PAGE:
Patient Safety

Patient Safety at the Center of Error Disclosure: 3 Ways Checklists Help

by Sean Power
November 27, 2013

In 1999, the Institute of Medicine (IOM) reported that anywhere from 44,000 to 98,000 people die in American hospitals because of medical errors. The IOM also found that 90 percent of these deaths are the result of failed systems and procedures.

John T. James, founder of Patient Safety America, recently researched whether the IOM figures from 1999 were still accurate estimates. The study, published in the Journal of Patient Safety, found that between 210,000 and 440,000 patients each year suffer preventable harm—not the 44,000 to 98,000 previously researched by the IOM.

If Mr. James’ figures are accurate—which many critics believe is the case—that would make medical errors the third-leading cause of death in the United States.

Last year, The Huffington Post recently published an article about Alice Brennan, 88, who died as a result of preventable harm, reminding readers that real individuals make up these aggregate statistics, and that hospitals should strive to eliminate medical errors regardless of whether the total is 44,000 or 440,000, or any number in between.

When errors are committed and they result in either a near miss or an adverse event, disclosure to the patient poses legal and ethical questions. Those questions are beyond the scope of this article.

Instead, this post outlines how checklists can help communicate errors with patients.

In a May article on The Doctor Weighs In, I discussed the safety benefits of adopting checklists. Here, I outline the role checklists play in keeping patient safety at the heart of disclosure.

If 90 percent of deaths at hospitals caused by error are the result of systemic and procedural failure, as reported by the IOM in 1999, then checklists can prove useful in both preventing errors and explaining why the error occurred at all.

According to Peter Pronovost, M.D., Ph.D., FCCM (Professor, Departments of Anesthesiology/Critical Care Medicine and Surgery, The Johns Hopkins University School of Medicine and Medical Director, Center for Innovation in Quality Patient):

“To be accountable for patient harms, health care needs valid and transparent measures, knowledge of how often harms are preventable, and interventions and incentives to improve performance.”

Checklists can help strengthen systems and improve compliance to procedures. Here are a few more ways they can help with error disclosure and reporting.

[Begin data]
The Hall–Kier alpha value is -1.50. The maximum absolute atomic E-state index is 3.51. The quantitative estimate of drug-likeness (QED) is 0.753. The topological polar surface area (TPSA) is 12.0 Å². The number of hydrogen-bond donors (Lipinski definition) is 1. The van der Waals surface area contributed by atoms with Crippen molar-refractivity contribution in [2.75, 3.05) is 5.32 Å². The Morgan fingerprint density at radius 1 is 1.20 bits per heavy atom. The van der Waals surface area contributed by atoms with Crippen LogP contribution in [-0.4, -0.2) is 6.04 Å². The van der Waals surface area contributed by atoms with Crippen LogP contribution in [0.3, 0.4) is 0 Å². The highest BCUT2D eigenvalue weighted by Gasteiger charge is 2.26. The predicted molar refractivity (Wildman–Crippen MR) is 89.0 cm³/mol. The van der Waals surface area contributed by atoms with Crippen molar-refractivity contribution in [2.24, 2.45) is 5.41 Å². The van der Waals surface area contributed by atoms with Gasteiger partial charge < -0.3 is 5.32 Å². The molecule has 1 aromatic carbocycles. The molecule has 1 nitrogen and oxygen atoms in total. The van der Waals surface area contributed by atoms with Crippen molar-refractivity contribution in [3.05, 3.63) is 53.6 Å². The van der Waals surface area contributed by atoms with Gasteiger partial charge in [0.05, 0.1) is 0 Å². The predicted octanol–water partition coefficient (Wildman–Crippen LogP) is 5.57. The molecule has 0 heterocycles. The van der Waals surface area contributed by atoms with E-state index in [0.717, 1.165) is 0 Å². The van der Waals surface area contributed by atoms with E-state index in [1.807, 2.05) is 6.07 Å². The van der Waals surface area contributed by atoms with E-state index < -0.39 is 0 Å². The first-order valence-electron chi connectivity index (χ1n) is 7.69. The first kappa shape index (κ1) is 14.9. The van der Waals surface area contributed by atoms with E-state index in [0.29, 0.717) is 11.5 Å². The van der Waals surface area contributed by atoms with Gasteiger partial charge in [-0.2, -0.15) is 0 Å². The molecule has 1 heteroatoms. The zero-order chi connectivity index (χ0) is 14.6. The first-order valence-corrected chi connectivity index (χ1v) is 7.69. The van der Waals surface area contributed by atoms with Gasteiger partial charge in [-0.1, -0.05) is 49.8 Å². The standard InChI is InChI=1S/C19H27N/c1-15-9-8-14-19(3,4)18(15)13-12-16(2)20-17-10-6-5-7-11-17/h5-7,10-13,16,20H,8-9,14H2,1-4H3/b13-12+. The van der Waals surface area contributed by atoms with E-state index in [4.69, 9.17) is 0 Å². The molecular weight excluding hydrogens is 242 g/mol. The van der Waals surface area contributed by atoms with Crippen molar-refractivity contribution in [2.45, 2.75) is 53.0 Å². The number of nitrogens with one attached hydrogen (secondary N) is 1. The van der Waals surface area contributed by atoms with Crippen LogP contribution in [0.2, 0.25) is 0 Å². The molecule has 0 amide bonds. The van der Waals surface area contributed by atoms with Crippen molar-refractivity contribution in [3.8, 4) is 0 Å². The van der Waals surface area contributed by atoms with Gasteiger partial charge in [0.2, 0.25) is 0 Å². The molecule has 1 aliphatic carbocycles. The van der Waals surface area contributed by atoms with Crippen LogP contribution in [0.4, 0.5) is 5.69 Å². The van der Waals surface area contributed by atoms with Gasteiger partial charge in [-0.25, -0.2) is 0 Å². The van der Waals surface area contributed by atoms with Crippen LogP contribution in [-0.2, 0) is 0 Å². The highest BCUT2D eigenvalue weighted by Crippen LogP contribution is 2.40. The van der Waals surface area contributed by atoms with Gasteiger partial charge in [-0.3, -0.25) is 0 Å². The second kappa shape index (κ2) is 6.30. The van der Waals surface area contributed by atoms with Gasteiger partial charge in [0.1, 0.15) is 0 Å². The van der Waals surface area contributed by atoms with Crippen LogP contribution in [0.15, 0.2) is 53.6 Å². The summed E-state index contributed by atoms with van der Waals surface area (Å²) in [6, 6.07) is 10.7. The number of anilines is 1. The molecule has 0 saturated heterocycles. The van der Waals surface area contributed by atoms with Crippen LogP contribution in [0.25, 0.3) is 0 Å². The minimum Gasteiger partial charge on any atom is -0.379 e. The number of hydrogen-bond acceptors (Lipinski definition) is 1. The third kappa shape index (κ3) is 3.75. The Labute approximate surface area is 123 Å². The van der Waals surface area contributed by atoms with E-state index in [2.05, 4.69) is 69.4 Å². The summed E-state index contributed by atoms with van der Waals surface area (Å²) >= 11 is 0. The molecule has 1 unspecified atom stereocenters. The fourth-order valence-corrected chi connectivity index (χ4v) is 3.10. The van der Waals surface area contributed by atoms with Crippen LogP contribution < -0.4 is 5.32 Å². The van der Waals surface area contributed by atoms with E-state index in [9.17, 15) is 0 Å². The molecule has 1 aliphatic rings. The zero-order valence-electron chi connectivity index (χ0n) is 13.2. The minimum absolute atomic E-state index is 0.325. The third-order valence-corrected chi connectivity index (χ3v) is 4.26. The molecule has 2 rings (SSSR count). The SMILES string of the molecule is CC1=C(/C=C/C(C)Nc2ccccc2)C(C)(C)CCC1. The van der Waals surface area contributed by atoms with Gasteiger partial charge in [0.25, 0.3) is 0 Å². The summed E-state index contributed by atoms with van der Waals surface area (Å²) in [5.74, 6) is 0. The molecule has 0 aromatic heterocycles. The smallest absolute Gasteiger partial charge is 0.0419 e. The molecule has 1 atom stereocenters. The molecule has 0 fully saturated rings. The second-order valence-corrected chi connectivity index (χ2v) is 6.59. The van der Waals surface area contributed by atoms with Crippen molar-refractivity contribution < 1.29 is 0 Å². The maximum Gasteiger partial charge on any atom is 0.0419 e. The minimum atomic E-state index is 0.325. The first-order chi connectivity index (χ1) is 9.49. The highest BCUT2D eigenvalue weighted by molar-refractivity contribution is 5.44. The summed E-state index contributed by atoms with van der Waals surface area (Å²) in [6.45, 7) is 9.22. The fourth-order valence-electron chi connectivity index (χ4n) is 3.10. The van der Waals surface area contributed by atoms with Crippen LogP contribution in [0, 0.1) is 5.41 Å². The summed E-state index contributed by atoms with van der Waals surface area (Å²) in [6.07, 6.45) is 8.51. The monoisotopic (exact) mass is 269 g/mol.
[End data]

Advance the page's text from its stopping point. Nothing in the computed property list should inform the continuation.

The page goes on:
1. Checklists ensure best practices are followed, reducing the likelihood for systemic or procedural failure.

When checklists are followed the chance for error is reduced. Even when things go wrong, checklists provide a resource for explaining the steps that were taken to prevent the error to patients and families. They can also help to illustrate the safeguards in place to prevent or mitigate adverse consequences.

For instance, the PCA Safety Checklist is offered as a free resource by the Physician-Patient Alliance for Health & Safety. It was developed by a multidisciplinary team of experts to minimize adverse events associated with patient-controlled analgesia (PCA).

The checklist sets out to minimize adverse events and maximize patient safety and health outcomes. It reduces the likelihood for systemic or procedural failure as a result of error.

In an article for The Doctor Weighs In, Paul Levy, a former CEO of a large Boston hospital, recently looked at the un-checked checklist, asking how many hospitals would publish reports about protocols not followed. By following checklists, clinicians can ensure they have done everything they could to keep the patient safe.

2. Checklists break down barriers to cultures of safety, further reducing the likelihood for error.

In a webinar with IHI Open School for Health Professionals in 2008, Dr. Pronovost shares his experiences with the first checklist he developed.

On the webinar, Dr. Pronovost candidly recalled that one of the biggest obstacles to implementing the checklist was not a lack of evidence for its recommendations but rather politics and breakdowns in teamwork. These traits are characteristic of a hospital environment that has not fully fostered the “culture of safety” advocated by the IOM in its 1999 report.

Disclosing a poor culture of safety as the cause for error is both difficult to do and beyond the scope of training for caregivers. Checklists can provide a lowest common denominator for caregivers from every discipline and can prevent politics from interfering with patient safety by giving everyone a common language for making decisions.

As Dr. Pronovost explains in the webinar, when the safety checklist was framed with the patient at the center, the politics disappeared. Checklists can therefore help to prevent errors that are caused by difficult-to-explain factors such as poor culture.